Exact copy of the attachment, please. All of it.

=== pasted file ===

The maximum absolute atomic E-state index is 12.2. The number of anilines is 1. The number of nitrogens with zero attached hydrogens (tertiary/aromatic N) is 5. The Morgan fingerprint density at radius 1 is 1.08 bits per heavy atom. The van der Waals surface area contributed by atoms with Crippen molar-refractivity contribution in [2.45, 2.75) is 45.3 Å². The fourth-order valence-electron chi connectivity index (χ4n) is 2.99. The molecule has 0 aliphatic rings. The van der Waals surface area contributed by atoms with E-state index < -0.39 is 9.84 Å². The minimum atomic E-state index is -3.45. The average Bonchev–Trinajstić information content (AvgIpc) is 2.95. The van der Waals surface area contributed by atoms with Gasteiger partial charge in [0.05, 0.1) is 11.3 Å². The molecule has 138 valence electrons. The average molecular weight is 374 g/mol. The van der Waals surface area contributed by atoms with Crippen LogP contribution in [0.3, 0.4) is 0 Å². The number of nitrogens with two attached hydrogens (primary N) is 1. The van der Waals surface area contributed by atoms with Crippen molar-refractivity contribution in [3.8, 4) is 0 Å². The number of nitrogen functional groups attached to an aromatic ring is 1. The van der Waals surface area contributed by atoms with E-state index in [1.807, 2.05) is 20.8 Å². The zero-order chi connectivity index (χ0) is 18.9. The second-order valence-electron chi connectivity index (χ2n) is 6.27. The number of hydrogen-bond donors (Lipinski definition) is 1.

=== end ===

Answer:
The maximum absolute atomic E-state index is 12.2. The number of anilines is 1. The number of nitrogens with zero attached hydrogens (tertiary/aromatic N) is 5. The Morgan fingerprint density at radius 1 is 1.08 bits per heavy atom. The van der Waals surface area contributed by atoms with Crippen molar-refractivity contribution in [2.45, 2.75) is 45.3 Å². The fourth-order valence-electron chi connectivity index (χ4n) is 2.99. The molecule has 0 aliphatic rings. The van der Waals surface area contributed by atoms with E-state index < -0.39 is 9.84 Å². The minimum atomic E-state index is -3.45. The average Bonchev–Trinajstić information content (AvgIpc) is 2.95. The van der Waals surface area contributed by atoms with Gasteiger partial charge in [0.05, 0.1) is 11.3 Å². The molecule has 138 valence electrons. The average molecular weight is 374 g/mol. The van der Waals surface area contributed by atoms with Crippen LogP contribution in [0.3, 0.4) is 0 Å². The number of nitrogens with two attached hydrogens (primary N) is 1. The van der Waals surface area contributed by atoms with Crippen molar-refractivity contribution in [3.8, 4) is 0 Å². The number of nitrogen functional groups attached to an aromatic ring is 1. The van der Waals surface area contributed by atoms with E-state index in [1.807, 2.05) is 20.8 Å². The zero-order chi connectivity index (χ0) is 18.9. The second-order valence-electron chi connectivity index (χ2n) is 6.27. The number of hydrogen-bond donors (Lipinski definition) is 1.